“One of the big questions when it comes to domestic spying is, ‘Who have been the NSA’s specific targets?’ Are they political critics and dissidents and activists? Are they genuinely people we’d regard as terrorists? What are the metrics and calculations that go into choosing those targets and what is done with the surveillance that is conducted? Those are the kinds of questions that I want to still answer,” Mr. Greenwald told the UK’s Sunday Times.
Greenwald slammed the NSA for its incompetence in allowing Snowden to steal and download 1.7 million sensitive documents, which he believes is further evidence of the country’s inability to guarantee data security. He also lambasted the organization for failing to capture the former NSA contractor, who is now living in Russia, having sought asylum in the country.
“There is this genuinely menacing [spy] system and at the same time, [they] are really inept about how they operate it,” Greenwald said, Newsmax reported. “Not only was he out there under their noses downloading huge amounts of documents without being detracted, but to this day, they’re incapable of finding out what he took.”
Greenwald was contacted by Edward Snowden after the former Central Intelligence Agency employee downloaded numerous sensitive documents from the NSA, which showed how the organization had been spying on its citizens in the US. It was later revealed that the NSA had cast their net much further, which included spying on embassy’s around the globe and on world leaders.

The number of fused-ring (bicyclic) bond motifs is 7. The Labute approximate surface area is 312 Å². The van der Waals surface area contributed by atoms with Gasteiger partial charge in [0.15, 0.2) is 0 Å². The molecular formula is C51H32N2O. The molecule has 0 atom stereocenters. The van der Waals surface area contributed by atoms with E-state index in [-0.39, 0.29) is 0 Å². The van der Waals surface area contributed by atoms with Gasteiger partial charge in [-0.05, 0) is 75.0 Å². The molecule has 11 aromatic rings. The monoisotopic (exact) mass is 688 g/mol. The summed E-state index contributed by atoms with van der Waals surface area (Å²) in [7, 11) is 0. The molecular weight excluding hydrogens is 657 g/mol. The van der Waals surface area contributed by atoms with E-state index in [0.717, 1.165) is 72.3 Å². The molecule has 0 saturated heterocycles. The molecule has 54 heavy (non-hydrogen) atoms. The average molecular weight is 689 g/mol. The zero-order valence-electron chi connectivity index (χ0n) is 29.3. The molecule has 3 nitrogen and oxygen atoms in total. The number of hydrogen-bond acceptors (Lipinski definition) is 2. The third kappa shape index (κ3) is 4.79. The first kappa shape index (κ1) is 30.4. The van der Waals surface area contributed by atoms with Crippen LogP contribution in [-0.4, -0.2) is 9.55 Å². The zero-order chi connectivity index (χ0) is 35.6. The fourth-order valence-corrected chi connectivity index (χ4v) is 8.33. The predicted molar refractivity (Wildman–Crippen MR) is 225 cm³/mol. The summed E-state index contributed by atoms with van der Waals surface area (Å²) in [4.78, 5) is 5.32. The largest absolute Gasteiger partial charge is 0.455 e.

Spying on US citizens is illegal in America according to the fourth amendment, which prohibits unreasonable searches and seizures and requires any warrant to be judicially sanctioned and supported by probable cause. Initially the NSA claimed they were eavesdropping only on foreign targets.
In 2002, George W. Bush signed a presidential order, which allowed the NSA to monitor, without a warrant the international (and sometimes domestic) phone calls and e-mail messages of hundreds of thousands of citizens and legal residents in the USA. No warrants were ever obtained from the Foreign Intelligence Surveillance Court.
Mr. Greenwald, who’s promoting his new book, ‘No Place to Hide,’ said the list will be published on The Intercept, the website he established after leaving The Guardian.
Courtesy of RT.com